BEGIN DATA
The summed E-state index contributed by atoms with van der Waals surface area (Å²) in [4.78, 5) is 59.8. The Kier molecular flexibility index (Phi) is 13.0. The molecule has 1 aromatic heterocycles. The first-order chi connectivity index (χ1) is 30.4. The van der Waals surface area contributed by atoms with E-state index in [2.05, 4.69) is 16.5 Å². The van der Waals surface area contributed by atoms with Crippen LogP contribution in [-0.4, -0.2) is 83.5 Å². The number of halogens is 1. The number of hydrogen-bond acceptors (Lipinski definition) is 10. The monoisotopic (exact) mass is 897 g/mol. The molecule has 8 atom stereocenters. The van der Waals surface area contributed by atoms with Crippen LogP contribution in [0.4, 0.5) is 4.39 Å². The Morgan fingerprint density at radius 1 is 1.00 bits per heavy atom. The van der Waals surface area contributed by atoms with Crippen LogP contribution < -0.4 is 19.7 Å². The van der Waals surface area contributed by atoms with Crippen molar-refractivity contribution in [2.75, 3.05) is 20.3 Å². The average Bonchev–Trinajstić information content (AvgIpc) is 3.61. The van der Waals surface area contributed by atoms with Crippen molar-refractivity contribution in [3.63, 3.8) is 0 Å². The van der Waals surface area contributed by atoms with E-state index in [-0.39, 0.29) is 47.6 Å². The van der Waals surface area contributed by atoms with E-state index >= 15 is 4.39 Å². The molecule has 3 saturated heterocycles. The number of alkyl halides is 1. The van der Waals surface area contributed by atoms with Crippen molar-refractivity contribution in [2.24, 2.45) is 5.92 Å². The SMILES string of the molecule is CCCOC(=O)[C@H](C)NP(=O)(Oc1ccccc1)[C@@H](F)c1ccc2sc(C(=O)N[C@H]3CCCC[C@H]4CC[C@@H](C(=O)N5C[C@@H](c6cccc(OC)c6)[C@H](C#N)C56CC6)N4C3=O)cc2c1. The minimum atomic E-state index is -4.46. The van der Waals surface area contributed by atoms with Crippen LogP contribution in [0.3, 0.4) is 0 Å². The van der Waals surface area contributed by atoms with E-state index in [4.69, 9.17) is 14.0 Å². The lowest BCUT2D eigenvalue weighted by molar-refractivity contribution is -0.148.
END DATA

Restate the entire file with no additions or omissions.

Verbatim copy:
The summed E-state index contributed by atoms with van der Waals surface area (Å²) in [4.78, 5) is 59.8. The Kier molecular flexibility index (Phi) is 13.0. The molecule has 1 aromatic heterocycles. The first-order chi connectivity index (χ1) is 30.4. The van der Waals surface area contributed by atoms with E-state index in [2.05, 4.69) is 16.5 Å². The van der Waals surface area contributed by atoms with Crippen LogP contribution in [-0.4, -0.2) is 83.5 Å². The number of halogens is 1. The number of hydrogen-bond acceptors (Lipinski definition) is 10. The monoisotopic (exact) mass is 897 g/mol. The molecule has 8 atom stereocenters. The van der Waals surface area contributed by atoms with Crippen LogP contribution in [0.4, 0.5) is 4.39 Å². The Morgan fingerprint density at radius 1 is 1.00 bits per heavy atom. The van der Waals surface area contributed by atoms with Crippen LogP contribution < -0.4 is 19.7 Å². The van der Waals surface area contributed by atoms with Crippen molar-refractivity contribution in [2.75, 3.05) is 20.3 Å². The average Bonchev–Trinajstić information content (AvgIpc) is 3.61. The van der Waals surface area contributed by atoms with Crippen molar-refractivity contribution in [3.63, 3.8) is 0 Å². The van der Waals surface area contributed by atoms with E-state index in [-0.39, 0.29) is 47.6 Å². The van der Waals surface area contributed by atoms with E-state index >= 15 is 4.39 Å². The molecule has 3 saturated heterocycles. The number of alkyl halides is 1. The van der Waals surface area contributed by atoms with Crippen molar-refractivity contribution in [2.24, 2.45) is 5.92 Å². The SMILES string of the molecule is CCCOC(=O)[C@H](C)NP(=O)(Oc1ccccc1)[C@@H](F)c1ccc2sc(C(=O)N[C@H]3CCCC[C@H]4CC[C@@H](C(=O)N5C[C@@H](c6cccc(OC)c6)[C@H](C#N)C56CC6)N4C3=O)cc2c1. The minimum atomic E-state index is -4.46. The van der Waals surface area contributed by atoms with Crippen LogP contribution in [0.3, 0.4) is 0 Å². The van der Waals surface area contributed by atoms with E-state index in [4.69, 9.17) is 14.0 Å². The lowest BCUT2D eigenvalue weighted by molar-refractivity contribution is -0.148.